"Dual federalism" suggests the federal government and the state governments are co-equals, each sovereign. In this theory, parts of the Constitution are interpreted narrowly, such as the Tenth Amendment, the Supremacy Clause, the Necessary and Proper Clause, and the Commerce Clause. Under a narrow interpretation, the federal government has jurisdiction only if the Constitution clearly grants it. In this case, there is a large group of powers belonging to the states or the people, and the federal government is limited to only those powers explicitly listed in the Constitution.

To summarize:

We face "ominous challenges" as a nation today. 
Here's a BYU professor who suggests there are at least five requiring immediate attention by the 112th Congress. There was little in Obama's SOTU address last week to suggest he will take a leadership role in tackling those clear and present dangers lurking on the horizon. He played a large role in creating those challenges with the 111th Congress. It appears, instead, he will play politics as usual, hoping the Republicans by reducing spending make life so miserable for Americans he can ride a wave of displeasure into a second term in 2012, and last long enough without specifically addressing the issues that he might still be popular enough with the people by then to be re-elected. His re-election campaign is launching into high gear now and he'll be on the stump between now and then doing what he does best -- talking and talking and talking and talking.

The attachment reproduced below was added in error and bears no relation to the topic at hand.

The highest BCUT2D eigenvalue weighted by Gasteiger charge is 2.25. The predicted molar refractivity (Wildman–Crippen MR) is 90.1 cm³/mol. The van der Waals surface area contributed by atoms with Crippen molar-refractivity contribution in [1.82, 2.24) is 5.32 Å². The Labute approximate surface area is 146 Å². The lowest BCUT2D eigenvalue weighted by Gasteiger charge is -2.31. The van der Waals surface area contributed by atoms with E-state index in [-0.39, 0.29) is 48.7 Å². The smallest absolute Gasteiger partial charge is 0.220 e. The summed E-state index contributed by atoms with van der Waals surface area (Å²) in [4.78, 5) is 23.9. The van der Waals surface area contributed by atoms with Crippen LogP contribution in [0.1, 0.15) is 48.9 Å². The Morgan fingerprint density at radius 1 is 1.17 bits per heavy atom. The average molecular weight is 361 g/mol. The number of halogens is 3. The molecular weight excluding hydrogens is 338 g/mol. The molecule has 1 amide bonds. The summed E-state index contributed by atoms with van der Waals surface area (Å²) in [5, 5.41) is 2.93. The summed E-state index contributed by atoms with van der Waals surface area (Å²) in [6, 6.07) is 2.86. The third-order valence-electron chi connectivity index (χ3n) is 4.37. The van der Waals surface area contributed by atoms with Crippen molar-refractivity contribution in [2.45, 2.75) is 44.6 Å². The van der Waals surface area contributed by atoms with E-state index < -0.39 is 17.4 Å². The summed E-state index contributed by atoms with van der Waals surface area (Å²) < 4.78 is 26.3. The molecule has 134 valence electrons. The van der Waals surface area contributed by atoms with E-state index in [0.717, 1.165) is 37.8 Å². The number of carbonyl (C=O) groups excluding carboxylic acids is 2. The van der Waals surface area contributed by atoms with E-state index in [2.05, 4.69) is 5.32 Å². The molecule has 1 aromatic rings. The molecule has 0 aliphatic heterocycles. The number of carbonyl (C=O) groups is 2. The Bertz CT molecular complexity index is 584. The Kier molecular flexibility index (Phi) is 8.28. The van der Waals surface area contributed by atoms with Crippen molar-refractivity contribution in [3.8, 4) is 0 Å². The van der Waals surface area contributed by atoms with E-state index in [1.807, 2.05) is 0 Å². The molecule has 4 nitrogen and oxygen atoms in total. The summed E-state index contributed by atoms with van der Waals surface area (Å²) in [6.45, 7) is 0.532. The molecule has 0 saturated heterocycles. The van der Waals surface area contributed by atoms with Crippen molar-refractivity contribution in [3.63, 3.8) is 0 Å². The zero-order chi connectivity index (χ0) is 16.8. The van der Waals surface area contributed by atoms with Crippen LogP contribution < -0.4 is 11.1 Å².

The arguments debating the meaning of "federalism" today are framed around the concept of "dual federalism," the shared powers and the evolving roles of the federal government and the states. It is my belief it is absolutely essential for Americans to become engaged in the debate using the proper definitions and advocating for states' rights as opposed to further expansion of the role of the federal government. The only question remaining is whether it is too late to finally rein it in. It seems both political parties have expanded federal government, now the question is which one will shrink it, if it can really be "shrunk" at all.